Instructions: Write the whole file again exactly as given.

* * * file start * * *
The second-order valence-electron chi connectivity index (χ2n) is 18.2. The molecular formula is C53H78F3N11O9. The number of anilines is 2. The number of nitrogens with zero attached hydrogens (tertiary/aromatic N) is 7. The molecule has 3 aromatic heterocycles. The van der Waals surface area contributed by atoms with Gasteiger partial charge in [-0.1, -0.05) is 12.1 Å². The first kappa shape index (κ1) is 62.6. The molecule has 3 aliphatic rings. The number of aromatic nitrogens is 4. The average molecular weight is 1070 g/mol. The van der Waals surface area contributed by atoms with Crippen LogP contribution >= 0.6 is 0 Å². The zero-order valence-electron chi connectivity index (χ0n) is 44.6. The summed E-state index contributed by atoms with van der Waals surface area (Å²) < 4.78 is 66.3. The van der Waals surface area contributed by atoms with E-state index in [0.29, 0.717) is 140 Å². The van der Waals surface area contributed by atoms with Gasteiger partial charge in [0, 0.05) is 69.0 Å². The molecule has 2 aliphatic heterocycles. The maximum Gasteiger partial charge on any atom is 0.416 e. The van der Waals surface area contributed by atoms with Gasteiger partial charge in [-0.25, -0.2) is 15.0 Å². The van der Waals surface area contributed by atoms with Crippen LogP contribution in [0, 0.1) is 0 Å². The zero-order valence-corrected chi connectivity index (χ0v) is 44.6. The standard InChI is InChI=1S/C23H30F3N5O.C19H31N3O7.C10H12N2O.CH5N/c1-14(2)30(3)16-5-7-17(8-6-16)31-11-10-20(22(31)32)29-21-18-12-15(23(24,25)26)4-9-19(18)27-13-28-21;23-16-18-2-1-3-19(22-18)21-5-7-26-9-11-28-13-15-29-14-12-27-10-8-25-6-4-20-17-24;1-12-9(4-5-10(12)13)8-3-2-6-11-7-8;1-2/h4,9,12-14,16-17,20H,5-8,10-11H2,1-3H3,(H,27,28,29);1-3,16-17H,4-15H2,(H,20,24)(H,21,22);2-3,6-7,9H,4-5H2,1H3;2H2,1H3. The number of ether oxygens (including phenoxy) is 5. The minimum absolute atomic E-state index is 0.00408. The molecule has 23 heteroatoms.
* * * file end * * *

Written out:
The second-order valence-electron chi connectivity index (χ2n) is 18.2. The molecular formula is C53H78F3N11O9. The number of anilines is 2. The number of nitrogens with zero attached hydrogens (tertiary/aromatic N) is 7. The molecule has 3 aromatic heterocycles. The van der Waals surface area contributed by atoms with Gasteiger partial charge in [-0.1, -0.05) is 12.1 Å². The first kappa shape index (κ1) is 62.6. The molecule has 3 aliphatic rings. The number of aromatic nitrogens is 4. The average molecular weight is 1070 g/mol. The van der Waals surface area contributed by atoms with Crippen LogP contribution >= 0.6 is 0 Å². The zero-order valence-electron chi connectivity index (χ0n) is 44.6. The summed E-state index contributed by atoms with van der Waals surface area (Å²) < 4.78 is 66.3. The van der Waals surface area contributed by atoms with E-state index in [0.29, 0.717) is 140 Å². The van der Waals surface area contributed by atoms with Gasteiger partial charge in [0, 0.05) is 69.0 Å². The molecule has 2 aliphatic heterocycles. The maximum Gasteiger partial charge on any atom is 0.416 e. The van der Waals surface area contributed by atoms with Gasteiger partial charge in [-0.25, -0.2) is 15.0 Å². The van der Waals surface area contributed by atoms with Crippen LogP contribution in [0, 0.1) is 0 Å². The zero-order valence-corrected chi connectivity index (χ0v) is 44.6. The standard InChI is InChI=1S/C23H30F3N5O.C19H31N3O7.C10H12N2O.CH5N/c1-14(2)30(3)16-5-7-17(8-6-16)31-11-10-20(22(31)32)29-21-18-12-15(23(24,25)26)4-9-19(18)27-13-28-21;23-16-18-2-1-3-19(22-18)21-5-7-26-9-11-28-13-15-29-14-12-27-10-8-25-6-4-20-17-24;1-12-9(4-5-10(12)13)8-3-2-6-11-7-8;1-2/h4,9,12-14,16-17,20H,5-8,10-11H2,1-3H3,(H,27,28,29);1-3,16-17H,4-15H2,(H,20,24)(H,21,22);2-3,6-7,9H,4-5H2,1H3;2H2,1H3. The number of ether oxygens (including phenoxy) is 5. The minimum absolute atomic E-state index is 0.00408. The molecule has 23 heteroatoms.